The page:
Cape Crusaders

Got back yesterday from a 36-hour Cape Cod stripers on the fly trip. I met a friend from England who fishes out there several weeks this time of year, and a couple other guys I knew from the SOL forum.  Tuesday night we fished an outflow. I took a 20″ bass on my first cast, and I supposed that it was going to be one of those lose-track-of-the-count-after-a-dozen nights. Or not. That was my only striper of the evening.

Wednesday AM we fished the mouth of an estuary. I could sense almost right away that it wasn’t going to happen, and it didn’t. The most fun I had that morning was casting Mike’s (the Englishman who is also a rod maker) cannon of a two-hander. (Good Lord, I need one of those for windy days.) Or maybe it was breakfast. It was pretty tasty. I think I’ll go with breakfast. We headed for a bay to catch the last of outgoing, but with the wind in my face, a tired body, and the only bass around being in the stocked trout size range, I decided to save my chips for later.

Good call. The Wednesday dusk and night bite was off-the-charts good for numbers (not so much for size) but you take what the striper gods give you and offer thanks. Mike and I started by working a beach, and we ran into a good old-fashioned classic blitz, with terns dive bombing the bait and a striper on just about every cast-and-strip. We were fishing about 25 feet off the beach, walking down current, casting parallel to the shore. This went on until dark, and we fairly giggled about it on our walk over to where Chris and Chuck were fishing.

I loved this second spot: an outflow with stripers holding on station, unwilling to chase, feeding on something small. I was feeling lazy, but after Chris mentioned the deer hair grass shrimp he’d seen in my box the night before, I realized that the standard baitfish fly was going to be nothing but casting practice. While bass popped around me, some within a rod length away, I tied up a three fly dropper team with the shrimp on top, a 1.5″ saltwater Hornburg, and a Gurgler on point to suspend the rig. I generally avoid the phrase “that was the ticket,” but I beg to report that that was, indeed, the ticket. For the next hour, the skunk turned into a touch or multiple touches on just about every cast. The fish were small and hard to hook, and with the action winding down, I decided to end on a high note after I took a double.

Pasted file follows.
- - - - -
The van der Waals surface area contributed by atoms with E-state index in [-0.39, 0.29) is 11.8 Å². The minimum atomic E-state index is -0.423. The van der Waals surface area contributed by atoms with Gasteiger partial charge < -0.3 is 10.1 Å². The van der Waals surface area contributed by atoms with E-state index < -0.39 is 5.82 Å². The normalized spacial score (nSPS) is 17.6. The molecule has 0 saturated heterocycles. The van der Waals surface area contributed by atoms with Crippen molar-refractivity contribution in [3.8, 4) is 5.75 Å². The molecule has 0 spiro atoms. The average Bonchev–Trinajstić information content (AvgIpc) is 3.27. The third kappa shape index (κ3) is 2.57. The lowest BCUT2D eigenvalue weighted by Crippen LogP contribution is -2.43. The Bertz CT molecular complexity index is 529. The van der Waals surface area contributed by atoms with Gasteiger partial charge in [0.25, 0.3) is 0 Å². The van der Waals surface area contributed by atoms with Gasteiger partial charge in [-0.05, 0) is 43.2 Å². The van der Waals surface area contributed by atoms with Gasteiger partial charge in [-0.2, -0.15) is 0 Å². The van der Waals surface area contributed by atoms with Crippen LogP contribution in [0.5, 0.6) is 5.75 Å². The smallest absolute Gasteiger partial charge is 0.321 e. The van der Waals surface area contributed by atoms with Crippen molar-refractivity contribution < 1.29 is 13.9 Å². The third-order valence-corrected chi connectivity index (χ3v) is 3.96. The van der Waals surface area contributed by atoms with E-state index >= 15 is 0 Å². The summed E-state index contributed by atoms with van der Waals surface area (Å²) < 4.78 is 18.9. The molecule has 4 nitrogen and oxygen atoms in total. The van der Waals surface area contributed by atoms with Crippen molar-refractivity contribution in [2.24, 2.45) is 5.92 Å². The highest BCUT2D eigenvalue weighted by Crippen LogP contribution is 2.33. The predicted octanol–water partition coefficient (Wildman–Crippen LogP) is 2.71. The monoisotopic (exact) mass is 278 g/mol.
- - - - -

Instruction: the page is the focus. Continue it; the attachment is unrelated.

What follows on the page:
Mike demonstrates the proper technique for serving tea in the field, taken directly from the pages of the British Commando manual. Tea and milk on the beach after a night’s fishing. How civilized! Yes, the weather was October cold.

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Chris with the best fish of our 36 hours, taken in an outflow on a Big Eelie. A fine demo of proper catch-and-release.

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Another back country brookie adventure

The cathedral was built at the end of the last ice age. As the glacier receded, it carved out the path of the stream and dotted its edges with granite boulders. Tens of thousands of years later, I came to worship at its altar.

In one of the Beatles’ Christmas records, John Lennon waxes romantic about the Elizabethan high wall. Here’s to the New England low wall. What was once farmland is now dense woods, and every once in a while you stumble across one of these gems, as if it were part of some random design plan.

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I’ve been fishing this stream for years, and in late May you can always count on a good hatch of yellow sallies. I spent 15 minutes sitting beside a pool watching the char rise in earnest to both midges and stoneflies.

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I started with a dry (Improved Sofa Pillow variant)/nymph (Frenchie variant) dropper and had interest in both. I switched out the nymph for a North Country spider, the Partridge and Orange, to which the answer was a resounding yes. White micro bugger, ICU Sculpin, Squirrel and Herl — they liked them all. Pricked dozens, landed a few less, and spent most of the morning giggling about it.

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I love how the brookies change their colors to match their environment. This guy came from a shallow, well-lit run with a light stone bottom…

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…while his cousin came from the depths of a plunge pool that may only see sunlight for a few days each year.

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